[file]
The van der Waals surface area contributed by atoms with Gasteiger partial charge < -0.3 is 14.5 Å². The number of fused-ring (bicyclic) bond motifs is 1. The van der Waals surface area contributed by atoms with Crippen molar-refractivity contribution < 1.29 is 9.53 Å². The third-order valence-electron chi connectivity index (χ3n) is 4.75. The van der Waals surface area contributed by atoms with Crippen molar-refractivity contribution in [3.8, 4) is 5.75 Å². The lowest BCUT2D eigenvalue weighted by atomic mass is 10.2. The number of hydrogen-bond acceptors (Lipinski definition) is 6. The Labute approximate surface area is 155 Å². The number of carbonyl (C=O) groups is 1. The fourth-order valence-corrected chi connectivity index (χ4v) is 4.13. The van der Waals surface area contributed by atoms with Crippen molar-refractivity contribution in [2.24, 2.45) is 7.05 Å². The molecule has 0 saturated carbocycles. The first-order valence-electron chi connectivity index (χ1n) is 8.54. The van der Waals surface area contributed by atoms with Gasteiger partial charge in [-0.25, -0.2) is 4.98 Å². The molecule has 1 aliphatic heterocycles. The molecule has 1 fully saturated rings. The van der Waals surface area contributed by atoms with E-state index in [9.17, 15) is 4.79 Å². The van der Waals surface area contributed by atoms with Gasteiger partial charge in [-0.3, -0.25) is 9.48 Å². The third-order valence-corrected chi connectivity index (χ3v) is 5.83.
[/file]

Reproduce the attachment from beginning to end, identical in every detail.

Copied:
The van der Waals surface area contributed by atoms with Gasteiger partial charge < -0.3 is 14.5 Å². The number of fused-ring (bicyclic) bond motifs is 1. The van der Waals surface area contributed by atoms with Crippen molar-refractivity contribution < 1.29 is 9.53 Å². The third-order valence-electron chi connectivity index (χ3n) is 4.75. The van der Waals surface area contributed by atoms with Crippen molar-refractivity contribution in [3.8, 4) is 5.75 Å². The lowest BCUT2D eigenvalue weighted by atomic mass is 10.2. The number of hydrogen-bond acceptors (Lipinski definition) is 6. The Labute approximate surface area is 155 Å². The number of carbonyl (C=O) groups is 1. The fourth-order valence-corrected chi connectivity index (χ4v) is 4.13. The van der Waals surface area contributed by atoms with Crippen molar-refractivity contribution in [2.24, 2.45) is 7.05 Å². The molecule has 0 saturated carbocycles. The first-order valence-electron chi connectivity index (χ1n) is 8.54. The van der Waals surface area contributed by atoms with Gasteiger partial charge in [-0.25, -0.2) is 4.98 Å². The molecule has 1 aliphatic heterocycles. The molecule has 1 fully saturated rings. The van der Waals surface area contributed by atoms with E-state index in [9.17, 15) is 4.79 Å². The van der Waals surface area contributed by atoms with Gasteiger partial charge in [-0.3, -0.25) is 9.48 Å². The third-order valence-corrected chi connectivity index (χ3v) is 5.83.